With a strange twist of maybe some bad luck and poor business decisions on the part of the buyers of the hotel, F.O. once again owned The Stanley Hotel on Nov. 25, 1929, buying it back for $300,000 in a foreclosure sale, just shy of one month after the Stock Market Crash of Oct. 29, 1929.
F.O. Stanley sells his namesake hotel…again
At 81 years old, he still did not want to own the hotel. Now that the financial disarray of the hotel management had been resolved with the foreclosure sale, F.O. could look for a buyer, which he found in businessman Roe Emery.
Emery provided a rare opportunity for an investor during a difficult time at the beginning of the Great Depression. His fortune came from his transportation business, Rocky Mountain Motor Company, which catered to travelers but also provided bus and taxi service and seemed buffered from the financial hardships of the times. Referred to as the “father of Colorado Tourism,” Emery expanded travel into the national parks with his involvement in the Red Jammers in Glacier National Park, developed the Rocky Mountains Circle Tours and, after being involved in the development and construction of the Grand Lake Lodge starting in 1919, owned the property from 1923 to 1953.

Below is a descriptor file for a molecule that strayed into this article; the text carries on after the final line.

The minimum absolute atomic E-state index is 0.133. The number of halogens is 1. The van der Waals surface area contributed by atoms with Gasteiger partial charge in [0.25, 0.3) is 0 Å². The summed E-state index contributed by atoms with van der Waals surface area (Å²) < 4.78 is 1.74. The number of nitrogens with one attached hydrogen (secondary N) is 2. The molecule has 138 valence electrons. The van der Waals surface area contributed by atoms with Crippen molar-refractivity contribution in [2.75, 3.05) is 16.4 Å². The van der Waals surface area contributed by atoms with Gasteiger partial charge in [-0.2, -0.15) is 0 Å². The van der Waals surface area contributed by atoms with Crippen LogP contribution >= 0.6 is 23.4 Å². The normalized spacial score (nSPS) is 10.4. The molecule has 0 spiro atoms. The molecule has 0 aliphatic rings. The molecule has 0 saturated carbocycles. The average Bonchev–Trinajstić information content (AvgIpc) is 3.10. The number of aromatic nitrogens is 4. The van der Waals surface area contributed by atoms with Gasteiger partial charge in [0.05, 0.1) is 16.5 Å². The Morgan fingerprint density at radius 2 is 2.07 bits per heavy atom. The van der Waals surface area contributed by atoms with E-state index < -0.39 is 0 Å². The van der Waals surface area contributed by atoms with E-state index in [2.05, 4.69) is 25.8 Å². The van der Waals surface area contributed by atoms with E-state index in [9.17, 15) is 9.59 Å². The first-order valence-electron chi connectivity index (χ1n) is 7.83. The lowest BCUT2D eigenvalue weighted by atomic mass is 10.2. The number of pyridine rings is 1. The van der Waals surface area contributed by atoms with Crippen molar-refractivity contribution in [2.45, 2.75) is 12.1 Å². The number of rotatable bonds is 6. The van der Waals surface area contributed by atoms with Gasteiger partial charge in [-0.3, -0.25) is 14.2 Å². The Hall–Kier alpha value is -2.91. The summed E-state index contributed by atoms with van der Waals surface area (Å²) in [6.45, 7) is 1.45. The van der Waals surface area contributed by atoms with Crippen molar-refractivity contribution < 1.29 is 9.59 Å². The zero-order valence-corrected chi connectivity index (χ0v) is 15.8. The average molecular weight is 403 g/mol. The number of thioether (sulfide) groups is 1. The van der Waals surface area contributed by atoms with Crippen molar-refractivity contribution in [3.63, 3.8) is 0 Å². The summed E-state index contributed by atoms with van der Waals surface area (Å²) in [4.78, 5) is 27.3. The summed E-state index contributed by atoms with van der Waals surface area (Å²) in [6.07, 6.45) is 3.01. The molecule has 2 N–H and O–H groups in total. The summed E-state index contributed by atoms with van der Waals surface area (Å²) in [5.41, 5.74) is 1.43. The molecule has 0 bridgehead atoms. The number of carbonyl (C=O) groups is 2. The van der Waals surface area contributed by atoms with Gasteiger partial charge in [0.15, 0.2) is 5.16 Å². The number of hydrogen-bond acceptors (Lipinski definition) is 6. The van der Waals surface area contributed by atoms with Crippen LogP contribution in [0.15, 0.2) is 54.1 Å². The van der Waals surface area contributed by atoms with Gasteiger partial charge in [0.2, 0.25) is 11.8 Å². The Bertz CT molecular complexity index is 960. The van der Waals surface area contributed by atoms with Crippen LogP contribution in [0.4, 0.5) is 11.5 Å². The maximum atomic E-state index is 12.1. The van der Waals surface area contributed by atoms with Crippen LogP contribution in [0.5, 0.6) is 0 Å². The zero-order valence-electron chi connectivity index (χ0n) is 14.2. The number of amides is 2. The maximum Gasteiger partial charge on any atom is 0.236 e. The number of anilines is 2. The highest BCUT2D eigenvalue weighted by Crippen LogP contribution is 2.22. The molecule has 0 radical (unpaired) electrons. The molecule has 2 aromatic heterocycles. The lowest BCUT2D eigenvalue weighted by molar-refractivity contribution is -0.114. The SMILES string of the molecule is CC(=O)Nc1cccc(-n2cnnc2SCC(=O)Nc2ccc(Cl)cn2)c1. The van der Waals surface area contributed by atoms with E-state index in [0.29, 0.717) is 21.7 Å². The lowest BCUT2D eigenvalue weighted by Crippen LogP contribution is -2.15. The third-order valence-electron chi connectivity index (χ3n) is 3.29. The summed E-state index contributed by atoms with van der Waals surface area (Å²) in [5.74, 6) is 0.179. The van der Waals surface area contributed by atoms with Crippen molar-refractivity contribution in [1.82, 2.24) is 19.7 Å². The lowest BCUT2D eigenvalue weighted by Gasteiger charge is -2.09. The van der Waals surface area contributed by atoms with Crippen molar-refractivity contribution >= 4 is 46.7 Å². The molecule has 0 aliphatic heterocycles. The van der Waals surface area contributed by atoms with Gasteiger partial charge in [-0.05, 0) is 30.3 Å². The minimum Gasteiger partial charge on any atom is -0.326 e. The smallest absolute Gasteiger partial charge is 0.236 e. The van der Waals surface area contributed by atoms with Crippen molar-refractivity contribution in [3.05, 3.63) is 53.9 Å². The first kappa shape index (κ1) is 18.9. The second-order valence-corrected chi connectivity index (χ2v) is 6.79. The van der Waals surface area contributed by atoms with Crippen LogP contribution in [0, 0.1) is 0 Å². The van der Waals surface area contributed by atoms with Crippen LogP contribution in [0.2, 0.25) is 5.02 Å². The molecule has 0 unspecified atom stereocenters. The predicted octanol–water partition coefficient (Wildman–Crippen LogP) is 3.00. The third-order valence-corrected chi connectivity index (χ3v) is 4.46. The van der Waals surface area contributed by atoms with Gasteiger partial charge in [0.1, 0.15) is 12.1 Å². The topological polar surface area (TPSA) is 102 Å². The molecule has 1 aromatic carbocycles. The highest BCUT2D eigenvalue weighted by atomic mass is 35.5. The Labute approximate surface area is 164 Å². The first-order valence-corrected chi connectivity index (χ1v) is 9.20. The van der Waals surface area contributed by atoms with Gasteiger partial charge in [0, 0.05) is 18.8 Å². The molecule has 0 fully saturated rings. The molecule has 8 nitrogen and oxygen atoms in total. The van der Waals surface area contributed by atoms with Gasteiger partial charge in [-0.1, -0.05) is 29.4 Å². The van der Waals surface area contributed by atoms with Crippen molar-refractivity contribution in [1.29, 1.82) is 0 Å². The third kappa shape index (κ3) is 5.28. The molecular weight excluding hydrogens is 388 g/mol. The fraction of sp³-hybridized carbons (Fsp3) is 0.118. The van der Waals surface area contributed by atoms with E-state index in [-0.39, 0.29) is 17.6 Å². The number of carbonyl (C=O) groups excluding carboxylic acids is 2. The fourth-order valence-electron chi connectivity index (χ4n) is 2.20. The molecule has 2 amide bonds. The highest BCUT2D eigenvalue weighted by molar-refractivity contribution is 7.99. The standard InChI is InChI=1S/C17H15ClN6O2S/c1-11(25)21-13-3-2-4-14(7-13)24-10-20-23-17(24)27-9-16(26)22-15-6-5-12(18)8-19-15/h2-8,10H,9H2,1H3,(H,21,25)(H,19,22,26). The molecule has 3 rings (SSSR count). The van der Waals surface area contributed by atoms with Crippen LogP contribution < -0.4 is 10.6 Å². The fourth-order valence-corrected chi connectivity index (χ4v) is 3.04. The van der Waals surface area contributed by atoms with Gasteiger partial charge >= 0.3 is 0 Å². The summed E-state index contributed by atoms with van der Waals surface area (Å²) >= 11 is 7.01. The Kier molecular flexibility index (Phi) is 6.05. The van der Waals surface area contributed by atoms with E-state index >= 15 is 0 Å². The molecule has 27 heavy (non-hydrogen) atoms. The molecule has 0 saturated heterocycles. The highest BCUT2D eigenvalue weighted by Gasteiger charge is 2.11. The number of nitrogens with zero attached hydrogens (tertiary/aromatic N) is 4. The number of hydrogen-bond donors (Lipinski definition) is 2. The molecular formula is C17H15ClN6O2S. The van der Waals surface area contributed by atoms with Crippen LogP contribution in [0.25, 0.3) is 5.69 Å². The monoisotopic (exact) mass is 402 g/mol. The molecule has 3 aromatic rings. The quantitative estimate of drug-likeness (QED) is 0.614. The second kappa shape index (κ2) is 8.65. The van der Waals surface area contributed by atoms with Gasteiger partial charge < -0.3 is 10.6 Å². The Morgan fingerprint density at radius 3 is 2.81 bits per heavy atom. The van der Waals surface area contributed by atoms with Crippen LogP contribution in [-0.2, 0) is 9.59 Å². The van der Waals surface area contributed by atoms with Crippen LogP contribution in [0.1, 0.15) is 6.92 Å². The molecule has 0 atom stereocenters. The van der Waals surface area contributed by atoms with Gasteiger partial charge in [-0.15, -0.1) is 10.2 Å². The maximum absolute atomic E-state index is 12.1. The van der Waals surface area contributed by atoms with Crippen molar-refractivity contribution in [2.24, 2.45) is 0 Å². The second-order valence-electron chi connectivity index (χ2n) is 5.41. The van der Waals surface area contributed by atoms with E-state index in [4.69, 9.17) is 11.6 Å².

As reported in the Estes Park Trail on Oct. 25, 1929, the transaction was handled the previous day in Denver between Stanley and Emery, with Stanley leaving for his east coast home later in the evening.
The purchase price of The Stanley Hotel was $75,000 cash and 1,630 shares in the new Estes Park Hotel Company. As cited in Pickering’s book, Stanley promptly secured the check, and the stock certificates were “crumpled up and crammed into the outer pocket of his pants.” Stanley’s heirs never established a value on those stocks.
Considering the difficult financial times of the 1930s, Emery did not start to update the 26-year-old hotel until 1935 when he added private baths to all rooms, each with hot and cold water, replaced light fixtures, installed a new Otis electric elevator, redecorated rooms, installed a steam laundry building and changed the exterior color from Colonial yellow to the familiar white of today.
But like under Stanley’s ownership, the hotel continued to lose money. Thanks to the success of the Rocky Mountain Motor Company, loans could be transferred from one Emery business to another.
Emery owned The Stanley Hotel until 1946 when he sold it to Abbell Hotel Co., a business syndicate out of Chicago.
New owners of The Stanley Hotel
The next 50 years of the hotel’s history marks many changes, an effort to maintain the historic ambiance while accommodating changing tastes in travel, and more financial struggles, with one exception. A visit by an up-and-coming writer of horror novels in the 1970s may have changed the path of the elegant hotel into finally becoming a profitable business.